Few foods are as stereotypically “medieval” as the pasty (PASS-tee), a small meat pie in the shape of a semi-circle. Because of their compact size, pasties were perfect meals for busy medieval urbanites and were an ideal street food for travelers. They could be eaten hot or cold and could be wrapped to-go and eaten like a sandwich.
Pasties are referenced in popular literature going back as far as the 12th century. Chaucer’s characters in the Canterbury Tales eat pasties, as do other literary figures from Robin Hood to Sir John Falstaff (Shakespeare). The 14th century poet John Gower wrote his famous Confessio Amantis, which contained a poem called Tale of the Beggars and the Pasties in Book IV. “Cornish” pasties, as they are commonly known, have held their place in traditional British cuisine and are even referenced in modern literature like Redwall, Poldark and Harry Potter.
This recipe from Le Menagier de Paris (The Goodman of Paris) has been on my list for some time now. I’ll admit, I was intimidated by the pasty because I’d never eaten, let alone personally constructed such a thing. I figured I would have to be British or a meat pie expert to be able to pull this off, but I couldn’t have been more wrong! This is perhaps one of the easiest medieval recipes I’ve tried, made even easier by the fact that it is very forgiving and measurements really aren’t very important here. A useful thing, considering most medieval recipes don’t contain any measurements.
The Goodman of Paris provides a great insight into home life in medieval France, particularly for the middle class. It was written in 1392-1394 by a wealthy and highly educated merchant who was at least in his 60’s. He wrote the book in order to make married life better for himself and all men everywhere, of course, but to also give his very young wife (a teen) a guide for everything from household management, hiring servants, gardening and cooking to moral and religious duties. It appears he genuinely wanted to help her out and was very sensitive to her age and inexperience. Apparently he had also started a section on games and hawking (a sport involving falcons) but died before he could finish it. Luckily he did complete his cooking section, which contains around 75 pages of recipes.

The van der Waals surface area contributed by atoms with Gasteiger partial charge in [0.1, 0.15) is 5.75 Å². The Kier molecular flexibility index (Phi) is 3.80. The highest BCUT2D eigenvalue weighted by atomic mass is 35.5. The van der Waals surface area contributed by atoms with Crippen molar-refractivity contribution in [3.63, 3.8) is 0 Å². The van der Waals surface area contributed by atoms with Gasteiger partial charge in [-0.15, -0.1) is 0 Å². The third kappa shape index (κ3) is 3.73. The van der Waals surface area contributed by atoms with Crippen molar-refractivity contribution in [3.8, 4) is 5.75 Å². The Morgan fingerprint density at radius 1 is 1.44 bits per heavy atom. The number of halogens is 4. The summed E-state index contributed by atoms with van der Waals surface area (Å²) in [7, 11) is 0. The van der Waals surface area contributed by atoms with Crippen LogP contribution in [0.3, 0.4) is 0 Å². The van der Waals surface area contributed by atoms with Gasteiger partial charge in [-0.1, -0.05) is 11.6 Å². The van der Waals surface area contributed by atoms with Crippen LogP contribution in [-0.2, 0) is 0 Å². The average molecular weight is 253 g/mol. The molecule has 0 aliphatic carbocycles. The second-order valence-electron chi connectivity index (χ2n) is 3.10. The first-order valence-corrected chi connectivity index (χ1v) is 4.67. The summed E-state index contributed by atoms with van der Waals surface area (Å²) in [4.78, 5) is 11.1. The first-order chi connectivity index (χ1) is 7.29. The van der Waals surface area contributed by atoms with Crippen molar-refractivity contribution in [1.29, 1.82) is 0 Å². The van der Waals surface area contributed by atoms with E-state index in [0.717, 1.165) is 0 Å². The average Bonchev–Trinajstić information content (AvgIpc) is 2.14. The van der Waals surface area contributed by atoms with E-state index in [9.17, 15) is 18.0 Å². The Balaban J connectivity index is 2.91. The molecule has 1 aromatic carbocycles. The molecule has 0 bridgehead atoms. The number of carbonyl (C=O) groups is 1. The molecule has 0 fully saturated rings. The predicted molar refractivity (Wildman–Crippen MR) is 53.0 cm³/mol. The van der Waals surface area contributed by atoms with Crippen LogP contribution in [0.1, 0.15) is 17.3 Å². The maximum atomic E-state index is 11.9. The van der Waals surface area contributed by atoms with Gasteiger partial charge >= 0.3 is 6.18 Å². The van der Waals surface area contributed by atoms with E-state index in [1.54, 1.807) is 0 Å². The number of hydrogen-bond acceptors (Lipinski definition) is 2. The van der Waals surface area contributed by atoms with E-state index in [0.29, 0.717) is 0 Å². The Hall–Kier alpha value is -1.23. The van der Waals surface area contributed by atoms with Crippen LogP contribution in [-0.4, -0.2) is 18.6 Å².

“Chickens be set in a pasty on their backs with the breast upward and large slices of bacon on the breast, and then covered. Item in the Lombard manner, when the chickens be plucked and prepared, take beaten eggs (to wit yolks and whites) with verjuice and spice powder and dip your chickens therein; then set them in the pasty with strips of bacon as above.”
I made this recipe two ways, the first following the redaction by Maggie Black in her book, The Medieval Cookbook (Revised edition, 2012). The second was my own version, using a personalized powder fort spice blend. I tried both shortcrust and puff pastry dough for comparison.
- Shortcrust or puff pastry (12 oz for 6 pasties)
- 2 eggs, beaten
- 2 tbsp. verjuice or lemon juice
- 1/8 tsp. ground black pepper
- 1/2 tsp. ground ginger